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MyHIVclinic.org: Rethinking How We Learn to Practice HIV Medicine

May 6, 2013

Less than 20 years ago, when I started doing HIV/AIDS care, most of my patients died within a year or two of their diagnosis. Medications were only marginally effective and caused side effects (or even death), and the notion of long-term survival was only a hope. To discuss a normal life expectancy was wishful thinking, perhaps false hope.

As an AIDS specialist practicing during that era, I learned from patients in the intensive care unit or hospital bed. I memorized the alphabet soup of multidrug resistance mutations and complex treatment regimens, and I learned from textbooks the treatments for AIDS-related opportunistic infections. These things we knew.

We learned less (if barely at all) about managing things like heart disease, emphysema or osteoporosis, because we knew our patients wouldn't live long enough to witness these diseases of long life and aging.

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But oh, how well things have changed. Highly active antiretroviral medications have transformed the landscape of HIV/AIDS for those who are aware of their diagnosis and successfully navigate the steep cascade of engagement in care and treatment adherence. For these people, normal life expectancy is now, indeed, expected.

While the epidemic of new HIV infections continues, the face of care for people living with HIV has changed from those dark days. People with HIV live longer and better; many are now over the age of 50, as are their providers (um, like me). A significant number of newly diagnosed patients are also older.

The epidemic has reached all continents where people live. But the capacity to provide care has not reached these locations equally -- particularly in places where care providers might not speak English and able to learn from the wealth of resources that are available only in the English language.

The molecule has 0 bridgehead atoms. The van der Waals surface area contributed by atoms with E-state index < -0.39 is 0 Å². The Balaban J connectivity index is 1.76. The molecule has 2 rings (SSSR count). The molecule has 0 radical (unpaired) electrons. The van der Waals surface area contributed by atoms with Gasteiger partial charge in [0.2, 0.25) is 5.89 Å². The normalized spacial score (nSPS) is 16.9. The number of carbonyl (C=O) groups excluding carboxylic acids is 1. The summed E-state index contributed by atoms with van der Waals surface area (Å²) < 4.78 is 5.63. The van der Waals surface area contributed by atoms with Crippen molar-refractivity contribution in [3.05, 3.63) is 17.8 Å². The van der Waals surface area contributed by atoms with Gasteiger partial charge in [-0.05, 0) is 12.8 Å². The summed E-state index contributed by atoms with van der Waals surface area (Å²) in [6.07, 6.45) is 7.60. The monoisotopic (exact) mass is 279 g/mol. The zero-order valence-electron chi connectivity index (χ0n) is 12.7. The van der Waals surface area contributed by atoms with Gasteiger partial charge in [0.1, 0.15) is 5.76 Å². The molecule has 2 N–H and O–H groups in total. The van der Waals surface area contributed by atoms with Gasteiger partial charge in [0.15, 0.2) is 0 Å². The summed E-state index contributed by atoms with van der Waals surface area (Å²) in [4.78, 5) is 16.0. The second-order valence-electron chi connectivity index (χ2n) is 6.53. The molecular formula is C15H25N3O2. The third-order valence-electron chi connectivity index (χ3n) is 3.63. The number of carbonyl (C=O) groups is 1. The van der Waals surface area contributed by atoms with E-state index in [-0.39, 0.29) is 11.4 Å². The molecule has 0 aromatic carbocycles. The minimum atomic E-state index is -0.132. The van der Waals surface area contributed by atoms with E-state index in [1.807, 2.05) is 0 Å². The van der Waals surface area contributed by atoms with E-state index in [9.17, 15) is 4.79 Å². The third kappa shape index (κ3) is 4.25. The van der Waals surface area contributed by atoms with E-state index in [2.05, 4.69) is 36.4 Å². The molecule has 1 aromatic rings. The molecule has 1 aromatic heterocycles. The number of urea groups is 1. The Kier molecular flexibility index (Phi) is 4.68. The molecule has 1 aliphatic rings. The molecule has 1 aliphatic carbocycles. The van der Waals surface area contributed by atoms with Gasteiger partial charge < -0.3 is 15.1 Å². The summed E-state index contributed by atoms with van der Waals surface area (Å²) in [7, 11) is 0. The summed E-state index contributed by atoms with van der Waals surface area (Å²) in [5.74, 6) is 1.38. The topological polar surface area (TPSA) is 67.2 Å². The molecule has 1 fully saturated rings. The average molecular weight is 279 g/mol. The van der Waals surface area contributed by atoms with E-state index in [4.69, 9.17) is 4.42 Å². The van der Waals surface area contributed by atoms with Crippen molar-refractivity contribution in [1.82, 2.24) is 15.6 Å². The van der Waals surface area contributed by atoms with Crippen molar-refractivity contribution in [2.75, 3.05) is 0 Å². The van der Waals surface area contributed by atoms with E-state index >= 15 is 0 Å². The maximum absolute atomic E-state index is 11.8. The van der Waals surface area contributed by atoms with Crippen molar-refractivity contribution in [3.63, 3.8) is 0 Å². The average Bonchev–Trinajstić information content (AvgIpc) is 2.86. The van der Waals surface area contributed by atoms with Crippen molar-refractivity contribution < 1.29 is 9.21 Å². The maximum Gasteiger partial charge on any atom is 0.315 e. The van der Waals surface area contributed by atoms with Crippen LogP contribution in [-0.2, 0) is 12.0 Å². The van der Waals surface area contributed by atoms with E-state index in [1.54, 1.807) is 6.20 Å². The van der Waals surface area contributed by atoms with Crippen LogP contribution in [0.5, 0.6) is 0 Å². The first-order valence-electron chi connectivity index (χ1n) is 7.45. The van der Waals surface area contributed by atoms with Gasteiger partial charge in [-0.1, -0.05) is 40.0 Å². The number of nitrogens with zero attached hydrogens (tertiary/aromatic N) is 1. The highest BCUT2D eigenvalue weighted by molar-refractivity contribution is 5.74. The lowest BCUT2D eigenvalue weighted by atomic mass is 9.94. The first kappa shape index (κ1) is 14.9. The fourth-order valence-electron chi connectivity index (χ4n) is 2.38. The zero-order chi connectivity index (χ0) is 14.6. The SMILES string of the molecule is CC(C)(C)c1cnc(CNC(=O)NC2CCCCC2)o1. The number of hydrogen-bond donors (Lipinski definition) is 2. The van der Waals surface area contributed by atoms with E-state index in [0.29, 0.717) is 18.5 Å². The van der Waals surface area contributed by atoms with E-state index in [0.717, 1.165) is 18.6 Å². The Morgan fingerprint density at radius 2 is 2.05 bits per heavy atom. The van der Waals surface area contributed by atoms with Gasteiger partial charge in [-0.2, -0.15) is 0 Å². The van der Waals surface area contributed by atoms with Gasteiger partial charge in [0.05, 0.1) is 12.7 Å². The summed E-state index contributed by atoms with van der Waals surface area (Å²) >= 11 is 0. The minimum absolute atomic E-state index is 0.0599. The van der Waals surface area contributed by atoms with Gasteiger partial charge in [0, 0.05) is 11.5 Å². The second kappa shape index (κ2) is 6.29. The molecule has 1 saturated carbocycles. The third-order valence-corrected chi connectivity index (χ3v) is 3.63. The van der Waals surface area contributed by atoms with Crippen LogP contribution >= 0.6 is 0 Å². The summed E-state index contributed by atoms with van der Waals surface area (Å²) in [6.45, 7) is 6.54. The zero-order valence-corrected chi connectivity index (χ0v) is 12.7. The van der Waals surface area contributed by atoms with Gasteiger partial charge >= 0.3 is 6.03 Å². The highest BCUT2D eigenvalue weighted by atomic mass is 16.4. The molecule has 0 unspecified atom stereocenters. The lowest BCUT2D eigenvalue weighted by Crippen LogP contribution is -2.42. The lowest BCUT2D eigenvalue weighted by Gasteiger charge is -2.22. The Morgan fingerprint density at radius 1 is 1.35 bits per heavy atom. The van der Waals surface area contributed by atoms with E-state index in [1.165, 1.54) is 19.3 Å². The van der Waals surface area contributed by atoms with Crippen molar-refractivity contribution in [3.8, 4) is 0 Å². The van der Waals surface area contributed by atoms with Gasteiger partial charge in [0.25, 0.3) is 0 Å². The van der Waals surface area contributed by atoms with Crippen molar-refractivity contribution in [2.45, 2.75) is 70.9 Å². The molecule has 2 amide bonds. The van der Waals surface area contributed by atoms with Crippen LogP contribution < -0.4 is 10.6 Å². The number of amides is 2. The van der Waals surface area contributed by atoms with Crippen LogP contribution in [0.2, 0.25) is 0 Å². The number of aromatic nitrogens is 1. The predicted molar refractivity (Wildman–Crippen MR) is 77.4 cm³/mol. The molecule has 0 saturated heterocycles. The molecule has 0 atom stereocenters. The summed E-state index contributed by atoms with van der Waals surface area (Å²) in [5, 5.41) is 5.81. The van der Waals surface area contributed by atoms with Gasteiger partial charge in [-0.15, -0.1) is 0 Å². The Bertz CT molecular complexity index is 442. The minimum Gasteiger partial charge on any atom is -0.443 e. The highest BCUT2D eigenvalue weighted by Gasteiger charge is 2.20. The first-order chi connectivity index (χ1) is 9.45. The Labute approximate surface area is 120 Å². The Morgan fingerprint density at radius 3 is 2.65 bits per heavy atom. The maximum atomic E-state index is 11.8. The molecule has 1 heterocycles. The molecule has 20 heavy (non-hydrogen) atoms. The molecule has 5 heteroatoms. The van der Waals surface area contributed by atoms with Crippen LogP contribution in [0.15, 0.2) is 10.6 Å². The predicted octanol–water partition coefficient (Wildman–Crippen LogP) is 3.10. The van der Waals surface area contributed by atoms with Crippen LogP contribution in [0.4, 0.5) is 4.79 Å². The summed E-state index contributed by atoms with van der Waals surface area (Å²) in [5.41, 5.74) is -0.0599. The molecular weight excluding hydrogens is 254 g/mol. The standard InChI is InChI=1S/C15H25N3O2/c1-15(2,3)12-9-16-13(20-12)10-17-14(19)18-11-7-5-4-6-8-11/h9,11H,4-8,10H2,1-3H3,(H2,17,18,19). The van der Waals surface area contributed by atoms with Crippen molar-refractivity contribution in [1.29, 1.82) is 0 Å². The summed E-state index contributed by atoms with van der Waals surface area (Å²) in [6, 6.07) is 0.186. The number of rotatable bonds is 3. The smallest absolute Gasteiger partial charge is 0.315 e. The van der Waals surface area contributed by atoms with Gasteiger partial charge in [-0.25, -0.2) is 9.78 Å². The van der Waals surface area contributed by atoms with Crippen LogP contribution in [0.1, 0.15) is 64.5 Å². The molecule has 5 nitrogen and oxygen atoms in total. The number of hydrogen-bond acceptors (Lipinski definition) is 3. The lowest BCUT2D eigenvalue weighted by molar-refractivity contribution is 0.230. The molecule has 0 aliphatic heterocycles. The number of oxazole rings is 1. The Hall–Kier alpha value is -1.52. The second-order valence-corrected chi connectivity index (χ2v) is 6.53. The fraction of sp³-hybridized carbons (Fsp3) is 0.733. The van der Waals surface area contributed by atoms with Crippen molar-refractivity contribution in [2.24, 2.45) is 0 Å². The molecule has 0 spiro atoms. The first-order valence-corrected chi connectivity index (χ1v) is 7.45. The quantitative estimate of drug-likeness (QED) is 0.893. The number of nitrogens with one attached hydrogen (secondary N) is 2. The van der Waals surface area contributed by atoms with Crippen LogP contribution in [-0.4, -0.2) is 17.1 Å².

Because of this demographical current, the lessons that need to be learned about HIV/AIDS care have also drifted. HIV care providers need to learn about non-communicable diseases like cardiovascular disease, endocrinology, mental health and cancer screening, as these complications are more common among the people that we care for. The tools we use to learn are different, too: While there's still something to be said for the textbook and lecture, new care providers learn from keyboard and mouse -- searching on the Web, watching YouTube videos and using social networks.

So, it's with excitement that we announce the launch of myHIVclinic.org, a multi-language Web portal to help frontline HIV care providers learn about these new HIV comorbidities and help ensure healthy aging among our patients with HIV. It's not a textbook; instead, the site consists of concise pages on a range of subjects -- from cardiovascular and renal disease to diabetes and osteoporosis management, to reproductive health, to managing frailty and aging.

myHIVclinic.org isn't written for the professors and experts; it's constructed for busy care providers, many of whom might not be full-time HIV providers and might not be physicians. It's for providers who might not have the privilege , in time or money, to travel to international HIV/AIDS conferences -- nor do they have the time to squeeze in a 60-minute lecture between patients, charting and rounding.

The content was selected by an international steering committee of expert clinical providers; it utilizes Web technology to quickly provide access to key documents, guidelines and clinical management tools. Soon, we'll have short video interview summaries with experts about important key lessons, conference findings and webinars. New content will be added monthly, including whole sections on important infections (such as hepatitis and tuberculosis), as well as mental and sexual health.

Today, the site's content is available in English and Spanish, but eventually it will be in five additional languages (including French, Portuguese and Russian). Our goal is to provide critical information to clinicians in the languages that they know, on their computer, laptop or smart phone.

On behalf of the International Association of Providers of AIDS Care, I hope that you'll find myHIVclinic.org of value in your work.

Benjamin Young, M.D., Ph.D., is the vice president and chief medical officer of the International Association of Providers of AIDS Care, as well as an adjunct professor at the Josef Korbel School of International Studies at the University of Denver. Click here to read a more detailed bio of Dr. Young, which includes financial disclosure information.

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This article was provided by TheBodyPRO.com.
 

 

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